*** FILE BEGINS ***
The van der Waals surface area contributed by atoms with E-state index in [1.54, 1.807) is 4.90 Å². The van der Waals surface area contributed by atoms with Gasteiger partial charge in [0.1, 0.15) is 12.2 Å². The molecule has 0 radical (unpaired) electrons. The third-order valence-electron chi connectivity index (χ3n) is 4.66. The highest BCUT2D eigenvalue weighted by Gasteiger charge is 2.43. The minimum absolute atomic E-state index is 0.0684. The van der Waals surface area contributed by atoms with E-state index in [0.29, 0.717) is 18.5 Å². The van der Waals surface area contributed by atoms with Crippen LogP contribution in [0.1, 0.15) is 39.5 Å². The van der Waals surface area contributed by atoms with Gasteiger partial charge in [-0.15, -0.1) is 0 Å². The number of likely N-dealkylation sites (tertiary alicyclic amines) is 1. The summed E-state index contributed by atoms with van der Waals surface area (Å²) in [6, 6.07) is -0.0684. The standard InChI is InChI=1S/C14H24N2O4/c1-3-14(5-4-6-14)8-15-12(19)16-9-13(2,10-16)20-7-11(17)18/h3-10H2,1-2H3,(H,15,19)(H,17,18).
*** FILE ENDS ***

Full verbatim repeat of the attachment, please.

The van der Waals surface area contributed by atoms with E-state index in [1.54, 1.807) is 4.90 Å². The van der Waals surface area contributed by atoms with Gasteiger partial charge in [0.1, 0.15) is 12.2 Å². The molecule has 0 radical (unpaired) electrons. The third-order valence-electron chi connectivity index (χ3n) is 4.66. The highest BCUT2D eigenvalue weighted by Gasteiger charge is 2.43. The minimum absolute atomic E-state index is 0.0684. The van der Waals surface area contributed by atoms with E-state index in [0.29, 0.717) is 18.5 Å². The van der Waals surface area contributed by atoms with Crippen LogP contribution in [0.1, 0.15) is 39.5 Å². The van der Waals surface area contributed by atoms with Gasteiger partial charge in [-0.15, -0.1) is 0 Å². The number of likely N-dealkylation sites (tertiary alicyclic amines) is 1. The summed E-state index contributed by atoms with van der Waals surface area (Å²) in [6, 6.07) is -0.0684. The standard InChI is InChI=1S/C14H24N2O4/c1-3-14(5-4-6-14)8-15-12(19)16-9-13(2,10-16)20-7-11(17)18/h3-10H2,1-2H3,(H,15,19)(H,17,18).